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Inmates Who Contracted Valley Fever In California Prisons Petition U.S. Supreme Court For Relief

Kerry Klein

For more than a decade, lawsuits have been piling up against California from inmates who contracted the fungal disease valley fever while incarcerated in state prison. Most plaintiffs have lost. Now, many of them are turning to a higher court.

A group of 117 currently and formerly incarcerated people petitioned the U.S. Supreme Court in late June and early July to argue California’s Department of Corrections and Rehabilitation put them at risk of developing valley fever. The petition calls for the Supreme Court to review a decision by the Ninth Circut Court of Appeals to reject an earlier valley fever lawsuit.

Benjamin Pavone, San Diego attorney and lead counsel on the petition, says that before taking on this case, he had been taking a break from prison lawsuits. “And I started getting letters pleading with me, ‘help us, we’re getting sick, there’s this disease,’” he says. “It was unlike anything else. These letters are really heartfelt, they changed my whole mindset about it.”

Most valley fever cases remain mild, resolving themselves with only minor symptoms, but severe cases can spread beyond the lungs and become disseminated throughout the body, causing debilitating side effects and requiring long-term medical care. In 2011, the case rates in Pleasant Valley State Prison in Fresno County and Avenal State Prison in Kings County were hundreds of times higher than the state average. Over a 10-year period, dozens of inmates throughout California died.

Pavone argues the department of corrections knew some inmates were more at risk than others, yet did little to protect them. “It’s like anything else. If you have a nuclear meltdown you go into a whole mode of precautions, and they just didn’t do anything,” Pavone says.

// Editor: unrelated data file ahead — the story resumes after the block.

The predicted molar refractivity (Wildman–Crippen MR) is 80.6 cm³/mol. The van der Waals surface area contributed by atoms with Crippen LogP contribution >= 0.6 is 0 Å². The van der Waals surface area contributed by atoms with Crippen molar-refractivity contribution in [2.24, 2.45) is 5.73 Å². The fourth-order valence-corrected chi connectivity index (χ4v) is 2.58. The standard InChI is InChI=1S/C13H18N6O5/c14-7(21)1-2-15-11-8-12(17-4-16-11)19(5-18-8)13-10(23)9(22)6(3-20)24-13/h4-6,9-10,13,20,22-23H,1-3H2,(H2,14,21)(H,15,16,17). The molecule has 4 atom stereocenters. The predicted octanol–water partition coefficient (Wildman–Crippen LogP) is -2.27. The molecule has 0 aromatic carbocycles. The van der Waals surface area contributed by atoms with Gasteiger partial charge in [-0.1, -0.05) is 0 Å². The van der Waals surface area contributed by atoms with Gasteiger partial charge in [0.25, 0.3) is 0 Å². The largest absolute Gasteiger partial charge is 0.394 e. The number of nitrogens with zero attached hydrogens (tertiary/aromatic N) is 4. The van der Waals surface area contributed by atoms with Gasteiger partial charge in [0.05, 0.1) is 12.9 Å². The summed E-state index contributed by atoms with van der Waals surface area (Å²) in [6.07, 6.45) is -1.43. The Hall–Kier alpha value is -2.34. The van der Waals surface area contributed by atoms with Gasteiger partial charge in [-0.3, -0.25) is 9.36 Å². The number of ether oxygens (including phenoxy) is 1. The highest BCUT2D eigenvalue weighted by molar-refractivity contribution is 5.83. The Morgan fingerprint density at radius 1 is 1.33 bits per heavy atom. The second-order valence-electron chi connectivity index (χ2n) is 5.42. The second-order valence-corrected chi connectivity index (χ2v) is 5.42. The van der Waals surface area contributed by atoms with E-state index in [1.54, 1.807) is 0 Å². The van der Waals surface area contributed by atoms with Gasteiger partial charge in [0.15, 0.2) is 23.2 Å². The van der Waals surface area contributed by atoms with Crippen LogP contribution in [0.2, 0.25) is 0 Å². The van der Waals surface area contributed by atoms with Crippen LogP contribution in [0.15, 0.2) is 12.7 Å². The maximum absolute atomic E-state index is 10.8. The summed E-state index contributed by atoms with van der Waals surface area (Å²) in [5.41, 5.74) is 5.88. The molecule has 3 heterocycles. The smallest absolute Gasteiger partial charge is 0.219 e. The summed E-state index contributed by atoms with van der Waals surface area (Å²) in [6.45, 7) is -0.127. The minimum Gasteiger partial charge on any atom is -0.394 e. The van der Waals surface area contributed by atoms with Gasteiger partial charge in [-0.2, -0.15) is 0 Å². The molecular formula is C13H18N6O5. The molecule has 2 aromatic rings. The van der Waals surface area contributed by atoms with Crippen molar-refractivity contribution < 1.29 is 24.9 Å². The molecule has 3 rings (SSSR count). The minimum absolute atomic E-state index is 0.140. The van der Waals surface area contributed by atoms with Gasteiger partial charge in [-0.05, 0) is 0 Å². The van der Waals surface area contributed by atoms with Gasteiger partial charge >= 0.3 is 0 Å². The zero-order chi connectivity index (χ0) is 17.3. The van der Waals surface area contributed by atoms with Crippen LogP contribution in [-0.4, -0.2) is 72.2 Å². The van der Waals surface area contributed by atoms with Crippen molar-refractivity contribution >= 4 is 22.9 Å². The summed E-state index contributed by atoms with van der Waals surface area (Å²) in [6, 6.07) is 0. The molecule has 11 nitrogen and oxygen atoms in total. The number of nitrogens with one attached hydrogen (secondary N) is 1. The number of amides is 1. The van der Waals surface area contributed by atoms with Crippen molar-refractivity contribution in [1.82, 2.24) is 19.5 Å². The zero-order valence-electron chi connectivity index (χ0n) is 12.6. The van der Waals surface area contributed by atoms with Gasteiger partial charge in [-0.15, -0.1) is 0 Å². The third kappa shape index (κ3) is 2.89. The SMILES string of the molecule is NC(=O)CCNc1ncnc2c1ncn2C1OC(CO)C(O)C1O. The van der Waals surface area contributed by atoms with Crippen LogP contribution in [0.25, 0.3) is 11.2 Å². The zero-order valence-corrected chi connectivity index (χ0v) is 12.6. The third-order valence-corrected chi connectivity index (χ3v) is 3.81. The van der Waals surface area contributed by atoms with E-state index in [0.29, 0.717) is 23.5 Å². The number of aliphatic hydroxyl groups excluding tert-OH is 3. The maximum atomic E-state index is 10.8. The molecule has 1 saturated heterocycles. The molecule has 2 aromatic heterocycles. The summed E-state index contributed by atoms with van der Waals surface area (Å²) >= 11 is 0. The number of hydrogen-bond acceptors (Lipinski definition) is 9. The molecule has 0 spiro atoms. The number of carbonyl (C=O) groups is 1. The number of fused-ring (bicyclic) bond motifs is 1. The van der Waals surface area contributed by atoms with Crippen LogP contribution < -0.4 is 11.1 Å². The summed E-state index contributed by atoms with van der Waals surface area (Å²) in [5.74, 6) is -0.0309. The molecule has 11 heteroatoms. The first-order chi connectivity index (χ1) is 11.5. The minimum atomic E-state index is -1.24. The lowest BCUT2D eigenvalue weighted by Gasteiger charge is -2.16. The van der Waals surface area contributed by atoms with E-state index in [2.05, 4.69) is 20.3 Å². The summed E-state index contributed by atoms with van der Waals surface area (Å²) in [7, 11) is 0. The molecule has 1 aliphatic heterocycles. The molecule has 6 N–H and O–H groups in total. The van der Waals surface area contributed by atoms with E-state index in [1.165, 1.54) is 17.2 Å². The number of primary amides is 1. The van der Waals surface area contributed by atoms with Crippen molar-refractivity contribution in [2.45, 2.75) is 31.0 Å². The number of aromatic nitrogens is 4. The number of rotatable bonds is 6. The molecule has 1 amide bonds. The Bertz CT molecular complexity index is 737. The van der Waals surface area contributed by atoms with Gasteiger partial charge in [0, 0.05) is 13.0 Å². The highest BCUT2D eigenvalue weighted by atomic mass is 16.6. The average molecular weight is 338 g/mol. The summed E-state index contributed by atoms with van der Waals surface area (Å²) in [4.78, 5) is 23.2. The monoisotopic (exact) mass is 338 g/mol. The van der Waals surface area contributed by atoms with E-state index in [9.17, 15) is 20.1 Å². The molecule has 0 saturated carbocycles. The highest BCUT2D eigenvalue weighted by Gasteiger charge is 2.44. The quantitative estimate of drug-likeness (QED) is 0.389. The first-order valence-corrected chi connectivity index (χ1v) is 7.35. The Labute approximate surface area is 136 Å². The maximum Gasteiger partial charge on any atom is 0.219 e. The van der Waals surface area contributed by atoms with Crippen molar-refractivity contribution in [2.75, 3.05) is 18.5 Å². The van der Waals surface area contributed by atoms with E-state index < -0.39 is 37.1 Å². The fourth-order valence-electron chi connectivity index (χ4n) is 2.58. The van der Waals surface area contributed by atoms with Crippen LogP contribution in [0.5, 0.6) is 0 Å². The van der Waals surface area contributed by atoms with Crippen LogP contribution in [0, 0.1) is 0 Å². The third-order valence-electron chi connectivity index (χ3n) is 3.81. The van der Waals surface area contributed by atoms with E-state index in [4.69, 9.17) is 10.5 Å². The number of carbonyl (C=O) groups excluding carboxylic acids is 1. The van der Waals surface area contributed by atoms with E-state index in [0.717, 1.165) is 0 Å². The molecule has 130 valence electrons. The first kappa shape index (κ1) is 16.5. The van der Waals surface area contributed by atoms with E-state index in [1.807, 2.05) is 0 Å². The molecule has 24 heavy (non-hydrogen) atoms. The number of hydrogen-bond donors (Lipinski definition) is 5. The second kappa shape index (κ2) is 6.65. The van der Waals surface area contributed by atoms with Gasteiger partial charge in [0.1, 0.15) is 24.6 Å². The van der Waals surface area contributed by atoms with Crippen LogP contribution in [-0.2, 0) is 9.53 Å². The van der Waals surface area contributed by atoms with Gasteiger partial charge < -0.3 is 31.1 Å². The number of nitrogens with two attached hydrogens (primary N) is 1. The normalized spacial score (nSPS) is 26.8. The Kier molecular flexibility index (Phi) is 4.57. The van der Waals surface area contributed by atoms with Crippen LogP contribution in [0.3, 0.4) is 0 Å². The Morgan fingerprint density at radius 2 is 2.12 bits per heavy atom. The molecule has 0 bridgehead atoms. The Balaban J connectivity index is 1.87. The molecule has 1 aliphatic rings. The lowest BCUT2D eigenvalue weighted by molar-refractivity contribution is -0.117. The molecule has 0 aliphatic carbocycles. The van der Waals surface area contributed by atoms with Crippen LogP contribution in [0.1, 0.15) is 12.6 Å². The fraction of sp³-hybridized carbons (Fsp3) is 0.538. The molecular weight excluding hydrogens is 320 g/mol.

The suit names 14 defendants, including officials at individual prisons as well as the former head of state prisons and Former Governor Arnold Schwarzenegger, all of whom the suit alleges failed to protect inmates. “They thought of it, they bandied some ideas between them, but they just didn’t take it seriously,” he says.

The Supreme Court Justices will announce in October whether they will see this case. If they decline, Pavone says he’ll continue working in lower courts and possibly take this case to the United Nations.

This story has been edited to correct the name of the Ninth Circuit Court of Appeals. An earlier version of the story referred to it as the Ninth District Court of Appeals.

Kerry Klein is an award-winning reporter whose coverage of public health, air pollution, drinking water access and wildfires in the San Joaquin Valley has been featured on NPR, KQED, Science Friday and Kaiser Health News. Her work has earned numerous regional Edward R. Murrow and Golden Mike Awards and has been recognized by the Association of Health Care Journalists and Society of Environmental Journalists. Her podcast Escape From Mammoth Pool was named a podcast “listeners couldn’t get enough of in 2021” by the radio aggregator NPR One.
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